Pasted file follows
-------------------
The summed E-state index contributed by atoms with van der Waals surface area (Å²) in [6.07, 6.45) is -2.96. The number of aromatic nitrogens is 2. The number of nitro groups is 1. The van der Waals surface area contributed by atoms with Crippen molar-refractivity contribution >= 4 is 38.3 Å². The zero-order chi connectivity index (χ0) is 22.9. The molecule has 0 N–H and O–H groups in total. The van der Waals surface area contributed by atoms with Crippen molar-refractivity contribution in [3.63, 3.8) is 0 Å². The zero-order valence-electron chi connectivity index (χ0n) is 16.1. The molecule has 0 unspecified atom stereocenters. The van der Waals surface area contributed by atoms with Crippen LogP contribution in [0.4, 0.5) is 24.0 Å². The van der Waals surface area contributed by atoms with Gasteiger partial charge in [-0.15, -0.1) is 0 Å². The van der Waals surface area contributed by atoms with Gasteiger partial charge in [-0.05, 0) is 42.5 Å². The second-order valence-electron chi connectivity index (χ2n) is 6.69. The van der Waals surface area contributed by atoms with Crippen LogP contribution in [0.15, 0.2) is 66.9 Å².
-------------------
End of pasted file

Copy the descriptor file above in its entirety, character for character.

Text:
The summed E-state index contributed by atoms with van der Waals surface area (Å²) in [6.07, 6.45) is -2.96. The number of aromatic nitrogens is 2. The number of nitro groups is 1. The van der Waals surface area contributed by atoms with Crippen molar-refractivity contribution >= 4 is 38.3 Å². The zero-order chi connectivity index (χ0) is 22.9. The molecule has 0 N–H and O–H groups in total. The van der Waals surface area contributed by atoms with Crippen molar-refractivity contribution in [3.63, 3.8) is 0 Å². The zero-order valence-electron chi connectivity index (χ0n) is 16.1. The molecule has 0 unspecified atom stereocenters. The van der Waals surface area contributed by atoms with Crippen LogP contribution in [0.4, 0.5) is 24.0 Å². The van der Waals surface area contributed by atoms with Gasteiger partial charge in [-0.15, -0.1) is 0 Å². The van der Waals surface area contributed by atoms with Gasteiger partial charge in [-0.05, 0) is 42.5 Å². The second-order valence-electron chi connectivity index (χ2n) is 6.69. The van der Waals surface area contributed by atoms with Crippen LogP contribution in [0.15, 0.2) is 66.9 Å².